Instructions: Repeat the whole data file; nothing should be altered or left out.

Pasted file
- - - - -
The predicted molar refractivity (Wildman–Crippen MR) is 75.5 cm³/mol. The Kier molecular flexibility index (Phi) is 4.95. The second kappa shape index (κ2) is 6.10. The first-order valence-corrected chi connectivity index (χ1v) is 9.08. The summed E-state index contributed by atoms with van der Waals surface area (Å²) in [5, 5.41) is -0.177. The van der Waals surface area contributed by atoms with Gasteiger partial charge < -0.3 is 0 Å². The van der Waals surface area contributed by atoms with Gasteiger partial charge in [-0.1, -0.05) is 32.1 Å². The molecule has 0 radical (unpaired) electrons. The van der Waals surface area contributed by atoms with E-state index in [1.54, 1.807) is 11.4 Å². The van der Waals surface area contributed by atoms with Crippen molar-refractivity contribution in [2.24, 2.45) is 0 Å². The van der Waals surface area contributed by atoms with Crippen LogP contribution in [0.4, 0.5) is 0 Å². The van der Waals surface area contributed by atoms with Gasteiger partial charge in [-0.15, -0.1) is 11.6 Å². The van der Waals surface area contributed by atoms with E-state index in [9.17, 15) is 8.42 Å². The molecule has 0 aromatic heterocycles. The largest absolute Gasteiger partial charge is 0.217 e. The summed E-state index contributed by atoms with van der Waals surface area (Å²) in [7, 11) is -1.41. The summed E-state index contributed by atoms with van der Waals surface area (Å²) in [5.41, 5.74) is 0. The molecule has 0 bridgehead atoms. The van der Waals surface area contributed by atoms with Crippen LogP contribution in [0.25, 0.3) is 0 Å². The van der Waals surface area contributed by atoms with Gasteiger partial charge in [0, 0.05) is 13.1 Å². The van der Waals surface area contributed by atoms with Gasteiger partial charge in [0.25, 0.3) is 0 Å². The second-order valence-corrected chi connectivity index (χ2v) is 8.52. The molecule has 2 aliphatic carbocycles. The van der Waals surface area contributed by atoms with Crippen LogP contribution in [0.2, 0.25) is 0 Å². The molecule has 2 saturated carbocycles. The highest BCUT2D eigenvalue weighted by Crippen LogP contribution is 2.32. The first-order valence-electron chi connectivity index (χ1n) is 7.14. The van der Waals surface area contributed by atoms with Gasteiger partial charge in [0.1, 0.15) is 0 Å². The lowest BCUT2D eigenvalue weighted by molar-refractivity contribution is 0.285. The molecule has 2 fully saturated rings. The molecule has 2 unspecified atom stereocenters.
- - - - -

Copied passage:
The predicted molar refractivity (Wildman–Crippen MR) is 75.5 cm³/mol. The Kier molecular flexibility index (Phi) is 4.95. The second kappa shape index (κ2) is 6.10. The first-order valence-corrected chi connectivity index (χ1v) is 9.08. The summed E-state index contributed by atoms with van der Waals surface area (Å²) in [5, 5.41) is -0.177. The van der Waals surface area contributed by atoms with Gasteiger partial charge < -0.3 is 0 Å². The van der Waals surface area contributed by atoms with Gasteiger partial charge in [-0.1, -0.05) is 32.1 Å². The molecule has 0 radical (unpaired) electrons. The van der Waals surface area contributed by atoms with E-state index in [1.54, 1.807) is 11.4 Å². The van der Waals surface area contributed by atoms with Crippen molar-refractivity contribution in [2.24, 2.45) is 0 Å². The van der Waals surface area contributed by atoms with Crippen LogP contribution in [0.4, 0.5) is 0 Å². The van der Waals surface area contributed by atoms with Gasteiger partial charge in [-0.15, -0.1) is 11.6 Å². The van der Waals surface area contributed by atoms with E-state index in [9.17, 15) is 8.42 Å². The molecule has 0 aromatic heterocycles. The largest absolute Gasteiger partial charge is 0.217 e. The summed E-state index contributed by atoms with van der Waals surface area (Å²) in [7, 11) is -1.41. The summed E-state index contributed by atoms with van der Waals surface area (Å²) in [5.41, 5.74) is 0. The molecule has 0 bridgehead atoms. The van der Waals surface area contributed by atoms with Crippen LogP contribution in [0.25, 0.3) is 0 Å². The van der Waals surface area contributed by atoms with Gasteiger partial charge in [0, 0.05) is 13.1 Å². The van der Waals surface area contributed by atoms with Gasteiger partial charge in [0.25, 0.3) is 0 Å². The second-order valence-corrected chi connectivity index (χ2v) is 8.52. The molecule has 2 aliphatic carbocycles. The van der Waals surface area contributed by atoms with Crippen LogP contribution in [0.2, 0.25) is 0 Å². The molecule has 2 saturated carbocycles. The highest BCUT2D eigenvalue weighted by Crippen LogP contribution is 2.32. The first-order valence-electron chi connectivity index (χ1n) is 7.14. The van der Waals surface area contributed by atoms with Gasteiger partial charge in [0.1, 0.15) is 0 Å². The lowest BCUT2D eigenvalue weighted by molar-refractivity contribution is 0.285. The molecule has 2 fully saturated rings. The molecule has 2 unspecified atom stereocenters.